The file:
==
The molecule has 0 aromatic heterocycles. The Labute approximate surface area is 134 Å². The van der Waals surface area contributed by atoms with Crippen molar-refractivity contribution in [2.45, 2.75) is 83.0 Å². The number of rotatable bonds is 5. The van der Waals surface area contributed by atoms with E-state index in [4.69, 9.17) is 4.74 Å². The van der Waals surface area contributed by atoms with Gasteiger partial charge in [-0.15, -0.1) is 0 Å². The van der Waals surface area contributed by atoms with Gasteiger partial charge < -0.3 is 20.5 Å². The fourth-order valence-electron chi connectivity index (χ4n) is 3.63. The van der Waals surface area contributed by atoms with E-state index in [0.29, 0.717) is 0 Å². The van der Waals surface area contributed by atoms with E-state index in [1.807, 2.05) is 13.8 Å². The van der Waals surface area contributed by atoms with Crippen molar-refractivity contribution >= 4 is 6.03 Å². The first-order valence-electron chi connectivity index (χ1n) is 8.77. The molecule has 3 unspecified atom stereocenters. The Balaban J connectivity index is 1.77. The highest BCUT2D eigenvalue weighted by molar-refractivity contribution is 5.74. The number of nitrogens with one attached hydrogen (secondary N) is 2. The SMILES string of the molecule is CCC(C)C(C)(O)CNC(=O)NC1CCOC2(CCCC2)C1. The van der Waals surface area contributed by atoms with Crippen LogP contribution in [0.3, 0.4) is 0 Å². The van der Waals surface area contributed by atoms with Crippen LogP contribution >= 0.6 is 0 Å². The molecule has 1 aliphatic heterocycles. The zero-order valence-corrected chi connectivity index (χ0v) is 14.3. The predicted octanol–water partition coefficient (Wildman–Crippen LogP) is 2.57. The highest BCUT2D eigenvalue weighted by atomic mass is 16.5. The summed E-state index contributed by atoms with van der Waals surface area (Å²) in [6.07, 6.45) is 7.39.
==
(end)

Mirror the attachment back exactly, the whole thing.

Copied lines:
The molecule has 0 aromatic heterocycles. The Labute approximate surface area is 134 Å². The van der Waals surface area contributed by atoms with Crippen molar-refractivity contribution in [2.45, 2.75) is 83.0 Å². The number of rotatable bonds is 5. The van der Waals surface area contributed by atoms with E-state index in [4.69, 9.17) is 4.74 Å². The van der Waals surface area contributed by atoms with Gasteiger partial charge in [-0.15, -0.1) is 0 Å². The van der Waals surface area contributed by atoms with Gasteiger partial charge < -0.3 is 20.5 Å². The fourth-order valence-electron chi connectivity index (χ4n) is 3.63. The van der Waals surface area contributed by atoms with E-state index in [0.29, 0.717) is 0 Å². The van der Waals surface area contributed by atoms with E-state index in [1.807, 2.05) is 13.8 Å². The van der Waals surface area contributed by atoms with Crippen molar-refractivity contribution >= 4 is 6.03 Å². The first-order valence-electron chi connectivity index (χ1n) is 8.77. The molecule has 3 unspecified atom stereocenters. The Balaban J connectivity index is 1.77. The highest BCUT2D eigenvalue weighted by molar-refractivity contribution is 5.74. The number of nitrogens with one attached hydrogen (secondary N) is 2. The SMILES string of the molecule is CCC(C)C(C)(O)CNC(=O)NC1CCOC2(CCCC2)C1. The van der Waals surface area contributed by atoms with Crippen LogP contribution in [0.3, 0.4) is 0 Å². The van der Waals surface area contributed by atoms with Crippen LogP contribution >= 0.6 is 0 Å². The molecule has 1 aliphatic heterocycles. The zero-order valence-corrected chi connectivity index (χ0v) is 14.3. The predicted octanol–water partition coefficient (Wildman–Crippen LogP) is 2.57. The highest BCUT2D eigenvalue weighted by atomic mass is 16.5. The summed E-state index contributed by atoms with van der Waals surface area (Å²) in [6.07, 6.45) is 7.39.